[Date Prev][Date Next]   [Thread Prev][Thread Next]   [Thread Index] [Date Index] [Author Index]

Re: Planning a future L10N infrastructure (including Fedora)

On Mon, Sep 15, 2008 at 10:48 PM, "Sankarshan (সঙ্কর্ষণ)" 
<sankarshan mukhopadhyay gmail com> wrote:
> Asgeir Frimannsson wrote:
> > Some of the immediate needs that could be addressed within the existing
> > framework (some of which are on the Transifex roadmap) are:
> > - Consolidation of Damned Lies and Transifex, allowing retrieving and
> > submitting translations through the same interface
> > - Allowing retrieving and submitting multiple-files at once (e.g. for
> > translating a publican document with many PO files)
> > - Simple workflow on top of Transifex (porting features from Vertimus)
> > - Better usability and easier user registration process (Fedora specific)
> Which ones are not on Tx roadmap ? And, how are those elements proposed
> to be met ?


Dimitris is a better person to answer this, but I believe we already have 
basic statistics support finished in Transifex upstream. Also, I know Stéphane 
Raimbault is involved in integrating the concepts found in Vertimus into 
Transifex. What the future regarding integration of Damned Lies concepts such 
as Teams and Releases is, I am not sure.

> > Looking at the bigger picture, some of the core requirements we have 
> > for Red Hat and community L10N going forward are:
> > - Customizable Translation Workflows and integration with e.g. Content
> > Authoring Workflows
> > - Infrastructure easily adaptable to support new File formats and project
> > types (e.g. OpenOffice formats, CMS formats, DTP formats, Wiki, Dita, Java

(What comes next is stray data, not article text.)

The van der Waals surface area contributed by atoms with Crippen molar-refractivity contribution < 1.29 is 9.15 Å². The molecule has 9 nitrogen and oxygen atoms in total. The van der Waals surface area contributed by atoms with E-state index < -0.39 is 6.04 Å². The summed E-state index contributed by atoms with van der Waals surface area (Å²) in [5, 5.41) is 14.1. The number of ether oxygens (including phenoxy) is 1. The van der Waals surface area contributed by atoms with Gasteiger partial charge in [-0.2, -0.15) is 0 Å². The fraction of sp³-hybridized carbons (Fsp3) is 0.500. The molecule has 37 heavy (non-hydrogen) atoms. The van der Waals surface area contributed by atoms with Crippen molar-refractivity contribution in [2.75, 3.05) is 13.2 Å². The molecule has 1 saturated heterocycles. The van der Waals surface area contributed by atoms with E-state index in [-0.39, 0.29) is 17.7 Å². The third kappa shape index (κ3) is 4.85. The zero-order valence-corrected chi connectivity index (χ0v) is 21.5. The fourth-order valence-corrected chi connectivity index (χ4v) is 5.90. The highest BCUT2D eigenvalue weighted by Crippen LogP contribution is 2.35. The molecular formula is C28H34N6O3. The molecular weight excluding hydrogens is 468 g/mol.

> > formats), rather than relying on 'upstream' projects to fit a certain L10N
> > infrastructure.
> > - Managing the life-cycle of a translation project across releases and
> > iterations
> > - Translation Reuse and Terminology Management across projects and 
> > - Job management, scoping, tracking and resourcing
> > - Managing and/or Tracking upstream translation projects, pushing changes 
> > upstream.
> Since Tx is gaining traction with other communities as well, is it
> prudent to open the net wider and ask about the requirements from such
> communities ?

Yes. I would however add that this project is not directly linked with Tx at 
this point. Dimitris has done a great job in networking with other 
communities, and have a plan for Tx that goes way beyond Fedora.

> > These requirements require a system where the translation lifecycle would 
> > managed within 'Translation Repositories' (similar to e.g. Pootle or 
> > Translations), rather than directly through e.g. upstream version control
> > systems. With a repository-based approach, we would be able to track and
> > manage changes to a project on a translation unit level, and manage e.g.
> > translation reuse and terminology within and across projects. We could 
> > retain a link with upstream repositories (like with Transifex/Damned 
> > However, this would not be the 'core datamodel', but on a different layer
> > through plug-ins. This link to external repositories could also go beyond
> > traditional version control systems, communicating with external sources 
> > wikis and CMSs.
> Does Transifex allow such a set of 'plug-ins' ? If yes, how would one go
> about integrating them within the plans of Transifex ? If not, how does
> the integration happen ?

The existing Transifex handles very different concepts than what is described 
here, and writing this on top of transifex would be hard. 

Take for example the 'submission' page, this page is centered around 
submitting a file to a repository (or to bugzilla, email as a result of